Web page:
Stop order 

Day traders mostly use a stop order. In a stop order, a trader fixes a preset stop price. Then the stop order automatically converts into the market order when the predetermined price is reached. Then the order is executed the conventional market methods apply. Yes, the order is bound to get executed, but you will not know the price. 

Stop limit 

Another primary type of stock order is called the stop-limit order. Both stop order and stop-limit order are used commonly by day traders because these orders help them lock in the profits from the variety of trades. A stop-limit order gets transformed into a limit order when the preset is reached in contrast to a stop order. Like other limit orders, you stop-loss order may or may not get executed concerning the stock price changes. 

Buy to Cover 

Let us imagine that stock fell to the price you predicted. Now you can place a Buy to Cover order to finish your short sale. The Buy to Cover order will repurchase the shares at the expected price and return the borrowed shares back to the online broker. This is because you bought the shares less than the price you sold them for, and you've made a profit in the differential price. 

Here are some rules that you must follow while you short sell

If you want to short sell, you should have some margin privileges associated with your brokerage account. That means you can trade with more considerable capital than you actually have in your account. 

You also should have enough purchasing power in your brokerage account to carry out the Buy to Cover order on your short sale. If you do not have enough money when the short sell stock price increases, you will face a margin charge to put more cash into your account for covering the trade.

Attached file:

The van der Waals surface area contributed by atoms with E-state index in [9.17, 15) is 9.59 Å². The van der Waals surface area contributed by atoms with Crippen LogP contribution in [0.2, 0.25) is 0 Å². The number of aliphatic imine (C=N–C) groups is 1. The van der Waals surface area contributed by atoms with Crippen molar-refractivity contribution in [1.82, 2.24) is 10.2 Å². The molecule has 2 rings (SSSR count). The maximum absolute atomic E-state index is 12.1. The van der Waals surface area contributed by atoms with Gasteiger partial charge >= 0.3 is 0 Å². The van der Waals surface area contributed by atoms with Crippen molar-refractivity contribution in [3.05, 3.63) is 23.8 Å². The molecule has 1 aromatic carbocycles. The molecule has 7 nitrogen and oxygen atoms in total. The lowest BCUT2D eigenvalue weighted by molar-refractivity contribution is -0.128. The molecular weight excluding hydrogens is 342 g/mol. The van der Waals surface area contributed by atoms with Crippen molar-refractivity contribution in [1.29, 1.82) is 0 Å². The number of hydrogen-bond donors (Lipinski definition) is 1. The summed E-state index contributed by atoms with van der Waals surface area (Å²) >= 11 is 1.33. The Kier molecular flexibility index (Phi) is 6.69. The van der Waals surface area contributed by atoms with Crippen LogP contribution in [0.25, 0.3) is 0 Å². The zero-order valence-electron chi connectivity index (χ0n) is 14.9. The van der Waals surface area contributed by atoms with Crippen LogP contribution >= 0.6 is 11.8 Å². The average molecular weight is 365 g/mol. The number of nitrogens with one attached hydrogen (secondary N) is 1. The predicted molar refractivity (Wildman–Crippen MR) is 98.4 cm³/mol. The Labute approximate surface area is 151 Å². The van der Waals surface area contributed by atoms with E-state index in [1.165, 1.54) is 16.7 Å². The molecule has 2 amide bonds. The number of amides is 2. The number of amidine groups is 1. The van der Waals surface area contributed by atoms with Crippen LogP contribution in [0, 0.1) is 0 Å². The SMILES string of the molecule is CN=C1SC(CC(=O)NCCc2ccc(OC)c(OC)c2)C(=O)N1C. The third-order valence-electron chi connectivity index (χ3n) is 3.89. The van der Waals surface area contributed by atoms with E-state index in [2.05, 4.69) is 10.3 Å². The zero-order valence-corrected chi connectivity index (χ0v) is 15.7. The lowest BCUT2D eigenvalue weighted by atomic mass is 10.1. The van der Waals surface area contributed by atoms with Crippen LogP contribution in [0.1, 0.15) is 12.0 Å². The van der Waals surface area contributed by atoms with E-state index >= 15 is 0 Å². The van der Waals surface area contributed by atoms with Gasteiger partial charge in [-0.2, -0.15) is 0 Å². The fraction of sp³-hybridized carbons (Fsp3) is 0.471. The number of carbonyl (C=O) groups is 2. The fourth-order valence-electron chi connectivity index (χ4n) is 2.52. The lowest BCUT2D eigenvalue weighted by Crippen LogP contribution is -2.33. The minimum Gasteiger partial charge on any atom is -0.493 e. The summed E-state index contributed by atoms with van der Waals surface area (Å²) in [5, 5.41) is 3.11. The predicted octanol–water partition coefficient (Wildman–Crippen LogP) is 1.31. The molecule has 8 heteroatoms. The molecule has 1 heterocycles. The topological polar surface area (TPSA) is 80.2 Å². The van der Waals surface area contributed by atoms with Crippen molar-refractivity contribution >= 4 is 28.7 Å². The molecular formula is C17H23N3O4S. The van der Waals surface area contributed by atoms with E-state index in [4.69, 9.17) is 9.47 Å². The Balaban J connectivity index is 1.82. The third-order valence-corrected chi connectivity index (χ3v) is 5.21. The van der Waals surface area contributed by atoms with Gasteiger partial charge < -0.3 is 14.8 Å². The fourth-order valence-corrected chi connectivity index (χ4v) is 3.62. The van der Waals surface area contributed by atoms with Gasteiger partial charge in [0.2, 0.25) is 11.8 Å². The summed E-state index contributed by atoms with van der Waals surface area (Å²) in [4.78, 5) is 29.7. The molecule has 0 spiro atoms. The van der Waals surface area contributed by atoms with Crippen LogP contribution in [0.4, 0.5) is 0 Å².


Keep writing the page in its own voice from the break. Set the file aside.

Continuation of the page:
Day order

This type of stock order is just what its name implies. These day orders are good only till the regular trading day and are cancelled after that. All kinds of market orders are placed as day orders. 

GTC - Good till Canceled 

Both Good till Cancelled and day order work on the basis of when the trade is placed. A GTC order closes under one of the following conditions:

  • When the trader cancels the order. 

  • When the predetermined time set by the trader surpasses. 

  • When the order is completely filled. 

There are some risks attached to using this type of stock order. First, one might forget that he or she has placed an order. And second, when you position an extensive trade with a GTC `order, you might have to pay a fee or commission each time your order is partially executed. 

Trailing Stop 

One way to limit your losses, mitigate risk and also safeguard your gains is by placing a trailing stop order. With a trailing stop order, you put a stock price that is measured either in terms of percentage or in terms of spreads. 

With this type of stock order, you lock in the profit per share and still continue to hold the position expecting that you can make further profits. Even if the stock price does not pan out the way you wanted it to, you will still have the limit profit price on your side of the trade. 


In the above article, we mentioned and discussed the significant types of stock orders that one can place in the trades. You need to decide which stock order works best for you and aligns with your trading style. Different stock orders are made to fulfil different trade agendas. One must analyse each stock order precisely and correctly before implementing it into his or her trade.